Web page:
"You're not voting for someone; you're voting against those who you don't want in power," said Henriette Dahan-Kalev, director of gender studies at Ben-Gurion University, who described Livni as a potential "default vote" for large segments of the left.

Despite years on the national political scene, Livni has never had to define herself on a stage this large.

She rose to public prominence as a protege of the larger-than-life Sharon and followed him from Likud when he formed Kadima. When a series of strokes incapacitated Sharon, she emerged as a lieutenant and sometime rival to his successor as party chief and prime minister, Ehud Olmert. The recent Israeli offensive in Gaza was conducted by Livni, Olmert and Defense Minister Ehud Barak, head of the Labor Party, which is lagging in polls.

"We never got to see her in action as an individual leader," Dahan-Kalev said. "She was always part of a team."

Now, as the dominant figure in Kadima, Livni is honing her public persona.

As a female civilian competing with Netanyahu and Barak, both former generals, Livni consistently talks tough on security.

She generally downplays the significance of her gender, portraying herself as a capable wartime leader.

"There's a twisted logic which says that defense issues belong to men," she said in a recent speech. "No man, including any general, has an advantage over me in this process."

But at Friday's women-targeted event, Livni displayed a different side. Her speech mentioned security issues only in passing and focused on the need for hope, optimism and a better country for Israel's children.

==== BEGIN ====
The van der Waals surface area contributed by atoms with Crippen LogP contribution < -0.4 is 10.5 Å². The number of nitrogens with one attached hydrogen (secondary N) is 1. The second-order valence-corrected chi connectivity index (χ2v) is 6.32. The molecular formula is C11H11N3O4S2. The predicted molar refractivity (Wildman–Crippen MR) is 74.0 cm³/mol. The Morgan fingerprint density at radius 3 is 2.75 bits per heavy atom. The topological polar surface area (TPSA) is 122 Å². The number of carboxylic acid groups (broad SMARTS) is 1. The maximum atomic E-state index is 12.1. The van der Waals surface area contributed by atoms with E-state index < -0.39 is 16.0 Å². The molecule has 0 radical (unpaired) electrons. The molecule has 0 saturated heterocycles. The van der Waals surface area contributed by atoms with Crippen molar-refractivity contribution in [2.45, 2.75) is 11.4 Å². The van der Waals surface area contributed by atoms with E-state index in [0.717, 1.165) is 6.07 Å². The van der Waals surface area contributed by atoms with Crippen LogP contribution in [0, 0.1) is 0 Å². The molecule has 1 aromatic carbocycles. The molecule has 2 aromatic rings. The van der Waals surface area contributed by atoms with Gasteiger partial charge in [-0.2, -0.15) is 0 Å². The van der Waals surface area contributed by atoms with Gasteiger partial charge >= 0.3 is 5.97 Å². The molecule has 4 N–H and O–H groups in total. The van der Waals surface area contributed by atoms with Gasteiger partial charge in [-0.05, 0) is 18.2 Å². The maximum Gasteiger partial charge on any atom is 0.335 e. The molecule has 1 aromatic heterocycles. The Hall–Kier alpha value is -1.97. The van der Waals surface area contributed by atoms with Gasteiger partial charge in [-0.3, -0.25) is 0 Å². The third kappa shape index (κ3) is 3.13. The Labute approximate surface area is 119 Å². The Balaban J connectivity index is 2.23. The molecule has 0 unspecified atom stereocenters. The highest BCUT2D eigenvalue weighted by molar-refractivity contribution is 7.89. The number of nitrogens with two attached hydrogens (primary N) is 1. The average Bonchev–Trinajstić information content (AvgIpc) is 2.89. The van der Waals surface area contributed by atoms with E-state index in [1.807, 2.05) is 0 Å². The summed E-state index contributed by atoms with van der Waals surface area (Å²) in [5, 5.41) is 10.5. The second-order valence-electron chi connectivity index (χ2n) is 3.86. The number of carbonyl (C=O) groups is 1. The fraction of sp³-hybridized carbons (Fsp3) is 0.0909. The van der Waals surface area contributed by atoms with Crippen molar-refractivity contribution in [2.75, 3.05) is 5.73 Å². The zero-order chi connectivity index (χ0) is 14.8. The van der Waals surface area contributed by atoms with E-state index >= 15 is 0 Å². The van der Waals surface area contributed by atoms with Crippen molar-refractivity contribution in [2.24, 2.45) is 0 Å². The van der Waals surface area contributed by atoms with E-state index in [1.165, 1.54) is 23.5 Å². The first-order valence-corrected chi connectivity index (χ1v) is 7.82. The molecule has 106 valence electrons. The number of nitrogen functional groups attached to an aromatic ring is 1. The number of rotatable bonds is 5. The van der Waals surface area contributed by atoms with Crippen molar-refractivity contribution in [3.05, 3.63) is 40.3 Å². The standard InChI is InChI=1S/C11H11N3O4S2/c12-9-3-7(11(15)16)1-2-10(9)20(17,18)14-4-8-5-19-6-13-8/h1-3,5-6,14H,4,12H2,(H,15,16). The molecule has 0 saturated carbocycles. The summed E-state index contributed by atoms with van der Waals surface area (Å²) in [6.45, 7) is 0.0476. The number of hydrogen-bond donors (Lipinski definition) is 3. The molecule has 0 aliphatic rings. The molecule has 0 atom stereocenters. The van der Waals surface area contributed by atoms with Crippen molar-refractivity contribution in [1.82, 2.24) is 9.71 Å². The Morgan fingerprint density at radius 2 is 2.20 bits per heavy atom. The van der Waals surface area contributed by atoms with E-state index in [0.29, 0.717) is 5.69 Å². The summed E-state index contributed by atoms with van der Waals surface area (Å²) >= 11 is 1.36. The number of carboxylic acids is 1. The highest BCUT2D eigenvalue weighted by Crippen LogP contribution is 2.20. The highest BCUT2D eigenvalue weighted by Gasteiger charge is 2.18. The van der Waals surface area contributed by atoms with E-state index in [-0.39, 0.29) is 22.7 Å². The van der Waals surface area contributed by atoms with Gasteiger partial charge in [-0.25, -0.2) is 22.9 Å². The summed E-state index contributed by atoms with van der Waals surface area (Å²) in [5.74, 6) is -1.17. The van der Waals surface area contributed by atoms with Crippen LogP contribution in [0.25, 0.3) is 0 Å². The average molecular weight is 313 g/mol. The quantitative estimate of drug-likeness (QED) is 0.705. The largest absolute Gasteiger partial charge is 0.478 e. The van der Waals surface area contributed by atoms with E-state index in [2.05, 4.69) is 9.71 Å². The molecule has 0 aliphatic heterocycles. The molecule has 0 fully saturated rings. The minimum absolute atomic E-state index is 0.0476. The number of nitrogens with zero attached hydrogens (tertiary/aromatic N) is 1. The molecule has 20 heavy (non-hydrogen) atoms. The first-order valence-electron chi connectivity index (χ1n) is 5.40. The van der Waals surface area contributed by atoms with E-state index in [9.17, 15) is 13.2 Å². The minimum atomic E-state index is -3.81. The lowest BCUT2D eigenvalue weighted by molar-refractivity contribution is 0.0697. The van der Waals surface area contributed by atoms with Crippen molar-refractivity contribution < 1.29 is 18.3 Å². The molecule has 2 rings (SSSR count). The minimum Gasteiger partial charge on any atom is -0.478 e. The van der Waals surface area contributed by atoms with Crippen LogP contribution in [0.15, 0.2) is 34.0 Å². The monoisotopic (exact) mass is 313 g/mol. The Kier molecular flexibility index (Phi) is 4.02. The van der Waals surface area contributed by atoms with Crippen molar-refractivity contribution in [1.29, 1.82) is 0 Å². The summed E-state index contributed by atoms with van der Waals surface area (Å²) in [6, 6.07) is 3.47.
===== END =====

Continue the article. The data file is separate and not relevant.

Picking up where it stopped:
"I will not allow people here to live in desperation, and without any hope for peace," she said. "I tell you all: Snap out of the despair, because I am not prepared to give up on the word 'peace' and miss out on the opportunity."

To the left of the stage stood a huge poster board with Livni's silhouetted image, dubbed the "wall of hope," where well-wishers wrote sentiments like, "yes She can!" and "Give her a chance, we have nothing to lose." And Livni's own message, written in a looping, slightly girlish hand: "Do not vote out of fear, do not vote out of despair. Vote with faith."

Livni's recent push hasn't gone unnoticed by her rivals. A recent Likud TV ad appealed to female voters and pointed out her checkered record on women's issues, including parliament votes against expanding alimony payments, extending maternity leave and providing child-care compensation for working mothers.

"Livni always voted against you," the ad concluded. "Why should you vote for her?"

Dahan-Kalev, a longtime follower of Livni's political career, said she doubted that Livni could effectively tap the female vote at this late stage.

Livni was "never really interested in gender issues," she said. "She's too late. She missed the train."

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ashraf.khalil@latimes.com

Batsheva Sobelman and Gabby Sobelman of The Times' Jerusalem Bureau contributed to this report.

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latimes.com/israelelections

Israeli elections